What authorities and developers should know about UK Biodiversity Net Gain policy

With new developments now subject to a Biodiversity Net Gain requirement, Environment Journal asks ecological consultant Ben Kite what professionals need to know about this far-reaching requirement. 

Revitalising natural habitats and in turn safeguarding vulnerable species is high on the list of priorities in the 2021 UK Environment Act, and not without good reason.

As Environment Journal reported in November, between 1934 and 1984, 97% of the UK’s species-rich grasslands were lost. Just one example of why the country ranks among the world’s worst for biodiversity, new legislation hopes to improve this through the introduction of Biodiversity Net Gain requirements, with the Department for Environment, Food and Rural Affairs (DEFRA) conducting a consultation on how the industry feels this will work. But what does the policy actually mean, and how much protection is offered? 

Ben Kite is Managing Director of ecological consultancy EPR, assisting developers with environmental compliance. As he explains, Biodiversity Net Gain is a significant step forward, but local authorities and private companies still need clarity. 

‘[The policy] makes it a requirement of planning permission for a development to demonstrate it can deliver a net gain in biodiversity,’ says Kite, explaining some householder applications, for example extending an existing property, are exempt. ‘This involves an ecologist going out to map all the habitats on the development site, before work begins, which is then classified using a system called UK Hab. So you say “that is a lowland meadow type grassland”, or “this is lowland peatland”. 

‘The condition of the habitat is judged from poor to good. Punch that data into the calculator, and it tells you how many biodiversity units are on site before anything happens,’ he continues. ‘Basically, what the Environment Act requires now is that after development the score needs to be 10% higher than it was before. And if that’s not possible, you have to purchase biodiversity units, and a biodiversity net gain site [in another location]’. 

The idea of developers meeting targets through offsetting may sound alarms, but Kite points out measures exist to reduce the likelihood of exploitation. Specifically, penalties are set at a ‘punitively high level’ for failing to deliver biodiversity net gain on-site, increasing with the distance of net gain efforts from original developments.

‘Most sites I’ve worked on have been able to provide something locally, and the developers have decided that’s preferred. There’s enough of a penalty to discourage people. I’ve got a number of projects where the developer is offsetting elsewhere, but in the immediate area,’ says Kite, revealing homes built on sites adhering to Biodiversity Net Gain often offer better financial returns, increasing the appeal of compliance. ‘The big concern was you’d end up sweeping all the biodiversity in the country into the corners, then you’d have areas of biodiversity deprivation where people live. That would be disastrous.’

Nevertheless, there is some potential for developers to cheat the system – levelling and removing habitats before biodiversity assessments happen. Unlikely, and illegal, guidance to authorities is to treat such examples as worst case scenario biodiversity loss developments. This means firms would need to undertake extensive work to bring biodiversity scores back to a net gain. Crucially, though, guidance on enforcement is currently lacking.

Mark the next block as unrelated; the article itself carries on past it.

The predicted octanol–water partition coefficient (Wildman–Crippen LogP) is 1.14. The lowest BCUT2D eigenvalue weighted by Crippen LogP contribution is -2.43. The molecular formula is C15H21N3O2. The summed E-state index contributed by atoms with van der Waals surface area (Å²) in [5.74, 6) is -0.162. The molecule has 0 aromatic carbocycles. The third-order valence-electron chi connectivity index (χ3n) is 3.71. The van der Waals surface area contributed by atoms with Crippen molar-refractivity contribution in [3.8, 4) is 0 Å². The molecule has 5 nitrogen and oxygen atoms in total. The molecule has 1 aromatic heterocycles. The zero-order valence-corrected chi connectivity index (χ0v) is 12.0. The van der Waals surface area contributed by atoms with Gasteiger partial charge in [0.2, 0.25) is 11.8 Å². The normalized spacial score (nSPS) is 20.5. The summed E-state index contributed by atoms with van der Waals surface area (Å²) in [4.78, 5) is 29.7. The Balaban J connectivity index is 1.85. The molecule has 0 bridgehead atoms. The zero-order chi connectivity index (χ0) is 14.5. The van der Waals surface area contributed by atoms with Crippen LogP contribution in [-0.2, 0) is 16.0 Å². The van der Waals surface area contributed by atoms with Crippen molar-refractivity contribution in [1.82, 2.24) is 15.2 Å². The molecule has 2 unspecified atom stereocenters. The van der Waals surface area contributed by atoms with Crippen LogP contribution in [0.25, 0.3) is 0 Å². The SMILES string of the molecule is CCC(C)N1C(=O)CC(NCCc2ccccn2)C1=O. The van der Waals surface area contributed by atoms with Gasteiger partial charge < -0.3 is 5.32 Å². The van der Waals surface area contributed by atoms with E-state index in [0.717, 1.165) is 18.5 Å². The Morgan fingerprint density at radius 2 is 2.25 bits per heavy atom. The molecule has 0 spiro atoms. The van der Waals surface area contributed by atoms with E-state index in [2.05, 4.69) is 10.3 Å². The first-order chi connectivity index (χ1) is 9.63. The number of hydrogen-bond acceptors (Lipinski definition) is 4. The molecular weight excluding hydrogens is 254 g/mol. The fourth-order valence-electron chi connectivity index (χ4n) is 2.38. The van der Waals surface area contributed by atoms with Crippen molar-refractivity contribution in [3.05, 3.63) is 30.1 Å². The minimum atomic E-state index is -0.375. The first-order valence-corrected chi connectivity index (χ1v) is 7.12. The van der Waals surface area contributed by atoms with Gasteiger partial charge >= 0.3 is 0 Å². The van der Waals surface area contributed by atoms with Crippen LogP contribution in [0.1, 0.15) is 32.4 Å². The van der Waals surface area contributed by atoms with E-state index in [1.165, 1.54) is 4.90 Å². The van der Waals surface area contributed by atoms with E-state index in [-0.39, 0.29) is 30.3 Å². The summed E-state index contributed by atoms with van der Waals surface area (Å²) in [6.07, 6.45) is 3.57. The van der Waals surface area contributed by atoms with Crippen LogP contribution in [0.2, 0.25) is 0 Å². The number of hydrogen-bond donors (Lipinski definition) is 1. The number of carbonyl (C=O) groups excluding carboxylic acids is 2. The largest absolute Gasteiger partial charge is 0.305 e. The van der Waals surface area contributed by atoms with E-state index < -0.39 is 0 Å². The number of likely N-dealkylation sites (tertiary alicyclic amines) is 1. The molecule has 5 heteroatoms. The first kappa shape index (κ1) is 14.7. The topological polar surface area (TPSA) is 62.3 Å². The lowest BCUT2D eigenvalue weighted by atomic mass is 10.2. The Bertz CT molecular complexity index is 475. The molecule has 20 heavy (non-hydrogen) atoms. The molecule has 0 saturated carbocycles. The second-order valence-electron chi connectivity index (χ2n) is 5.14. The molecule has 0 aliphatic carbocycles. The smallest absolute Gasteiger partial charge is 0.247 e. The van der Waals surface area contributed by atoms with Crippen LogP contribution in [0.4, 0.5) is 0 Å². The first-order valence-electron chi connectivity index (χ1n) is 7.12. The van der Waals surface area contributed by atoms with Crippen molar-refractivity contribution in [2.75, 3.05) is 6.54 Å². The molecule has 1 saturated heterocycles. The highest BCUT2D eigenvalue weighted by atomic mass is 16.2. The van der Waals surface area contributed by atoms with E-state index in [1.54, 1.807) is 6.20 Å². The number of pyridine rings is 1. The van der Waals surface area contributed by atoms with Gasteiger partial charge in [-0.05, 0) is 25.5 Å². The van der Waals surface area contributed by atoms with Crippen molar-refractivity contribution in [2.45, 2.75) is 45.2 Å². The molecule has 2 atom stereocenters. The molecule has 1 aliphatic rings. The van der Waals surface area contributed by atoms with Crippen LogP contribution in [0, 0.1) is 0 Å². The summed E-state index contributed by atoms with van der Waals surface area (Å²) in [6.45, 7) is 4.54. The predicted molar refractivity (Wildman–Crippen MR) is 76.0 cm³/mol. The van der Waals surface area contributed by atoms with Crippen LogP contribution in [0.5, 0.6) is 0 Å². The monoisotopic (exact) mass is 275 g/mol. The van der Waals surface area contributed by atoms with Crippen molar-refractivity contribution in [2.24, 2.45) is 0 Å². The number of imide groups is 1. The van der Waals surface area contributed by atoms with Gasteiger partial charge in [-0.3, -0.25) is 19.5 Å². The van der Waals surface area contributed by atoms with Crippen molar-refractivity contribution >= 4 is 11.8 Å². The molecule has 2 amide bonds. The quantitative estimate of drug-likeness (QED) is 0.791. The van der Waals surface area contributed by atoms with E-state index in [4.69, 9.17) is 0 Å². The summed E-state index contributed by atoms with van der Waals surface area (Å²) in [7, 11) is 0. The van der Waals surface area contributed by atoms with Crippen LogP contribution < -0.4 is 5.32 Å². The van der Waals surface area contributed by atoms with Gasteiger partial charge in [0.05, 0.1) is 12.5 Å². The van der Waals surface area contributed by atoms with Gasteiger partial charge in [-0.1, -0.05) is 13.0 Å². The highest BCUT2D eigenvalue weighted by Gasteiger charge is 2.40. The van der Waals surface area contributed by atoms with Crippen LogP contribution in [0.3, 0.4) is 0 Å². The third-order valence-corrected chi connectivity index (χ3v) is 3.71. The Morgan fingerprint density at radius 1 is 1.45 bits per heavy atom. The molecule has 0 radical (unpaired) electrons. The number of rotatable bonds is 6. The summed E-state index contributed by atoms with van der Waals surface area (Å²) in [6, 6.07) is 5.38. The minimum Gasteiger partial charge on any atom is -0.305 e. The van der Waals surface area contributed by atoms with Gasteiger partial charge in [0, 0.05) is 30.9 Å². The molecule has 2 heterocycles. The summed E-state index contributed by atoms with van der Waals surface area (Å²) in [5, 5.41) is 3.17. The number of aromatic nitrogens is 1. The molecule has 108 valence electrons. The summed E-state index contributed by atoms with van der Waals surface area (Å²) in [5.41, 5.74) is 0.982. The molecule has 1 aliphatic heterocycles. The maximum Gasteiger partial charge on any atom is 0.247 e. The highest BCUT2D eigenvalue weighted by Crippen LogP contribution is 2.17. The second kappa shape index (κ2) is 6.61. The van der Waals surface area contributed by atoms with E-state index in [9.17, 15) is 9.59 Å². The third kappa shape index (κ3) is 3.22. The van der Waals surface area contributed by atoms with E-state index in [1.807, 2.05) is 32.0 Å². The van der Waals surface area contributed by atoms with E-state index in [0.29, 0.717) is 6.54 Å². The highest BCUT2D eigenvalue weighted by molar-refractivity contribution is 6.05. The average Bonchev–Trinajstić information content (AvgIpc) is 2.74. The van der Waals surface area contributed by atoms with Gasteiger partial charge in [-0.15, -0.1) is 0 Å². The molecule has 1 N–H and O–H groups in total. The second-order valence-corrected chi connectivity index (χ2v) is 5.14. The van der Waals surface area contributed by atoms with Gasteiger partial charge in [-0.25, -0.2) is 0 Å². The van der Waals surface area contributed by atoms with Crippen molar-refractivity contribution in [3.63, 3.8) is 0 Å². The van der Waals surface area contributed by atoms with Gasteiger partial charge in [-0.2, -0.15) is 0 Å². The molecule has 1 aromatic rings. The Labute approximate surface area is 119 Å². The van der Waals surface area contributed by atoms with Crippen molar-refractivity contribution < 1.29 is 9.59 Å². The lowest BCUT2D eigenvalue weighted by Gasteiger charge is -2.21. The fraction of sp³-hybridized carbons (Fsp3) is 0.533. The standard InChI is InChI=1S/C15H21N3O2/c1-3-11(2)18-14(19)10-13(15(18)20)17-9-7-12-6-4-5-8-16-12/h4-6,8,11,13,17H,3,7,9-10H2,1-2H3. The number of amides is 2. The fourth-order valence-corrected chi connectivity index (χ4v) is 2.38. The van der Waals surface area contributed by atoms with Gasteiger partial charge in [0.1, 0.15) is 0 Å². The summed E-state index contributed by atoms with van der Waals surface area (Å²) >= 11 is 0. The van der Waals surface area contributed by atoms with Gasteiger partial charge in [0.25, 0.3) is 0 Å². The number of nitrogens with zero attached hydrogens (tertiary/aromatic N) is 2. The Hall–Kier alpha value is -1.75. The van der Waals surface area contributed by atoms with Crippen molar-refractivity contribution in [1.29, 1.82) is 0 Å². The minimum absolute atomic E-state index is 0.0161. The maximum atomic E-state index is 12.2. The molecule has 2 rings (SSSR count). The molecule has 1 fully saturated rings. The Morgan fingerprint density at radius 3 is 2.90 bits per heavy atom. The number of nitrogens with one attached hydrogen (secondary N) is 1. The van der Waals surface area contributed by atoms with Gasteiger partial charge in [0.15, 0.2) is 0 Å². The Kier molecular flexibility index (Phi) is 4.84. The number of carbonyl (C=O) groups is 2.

hoverfly perching on yellow-petaled flower in close-up photography

Kite’s concerns go further, too. Some types of habitat, such as ancient woodland, are considered irreplaceable. So what happens if irreparable damage to these areas cannot be avoided? Meanwhile, only around one-third of UK local authorities have an in-house ecologist, meaning there is a heavy reliance on consultants. While many of these will work fairly and neutrally, ensuring their assessments are accurate is essential:  ‘There needs to be somebody scrutinising that work to make sure it’s right… This current transition period is supposed to help local authorities get expertise in place,’ Kite says. 

This in itself is a major challenge, with local authorities facing huge budgetary shortcomings following a decade of austerity and then an economically devastating pandemic. Compounding this, ecologists are in high demand and short supply. Organisations that do employ them need to work hard, and pay well, to keep their specialists. But as Kite points out, doing nothing is a false economy, because money will inevitably have to be found at some point in the future. 

‘The Environment Act makes it mandatory for local authorities to produce a nature recovery strategy for their area. They need somebody to write that… an ecologist. [The best approach is to] connect the two problems. So, write a local nature recovery strategy that says ‘these are the things we want to do in our district for biodiversity enhancement’. Then, identify how much that is going to cost. Convert that into biodiversity units at a tariff, sell that tariff to developers, and use it to pay an ecologist to administer the process,’ Kite advises. ‘If local authorities are clever, they’ll be thinking about that now, and putting systems in place so they won’t suddenly have to think about where to find money for the ecologist.’

Image credit: Palle Knudsen, Scotty Turner,  Juanma Clemente-Alloza


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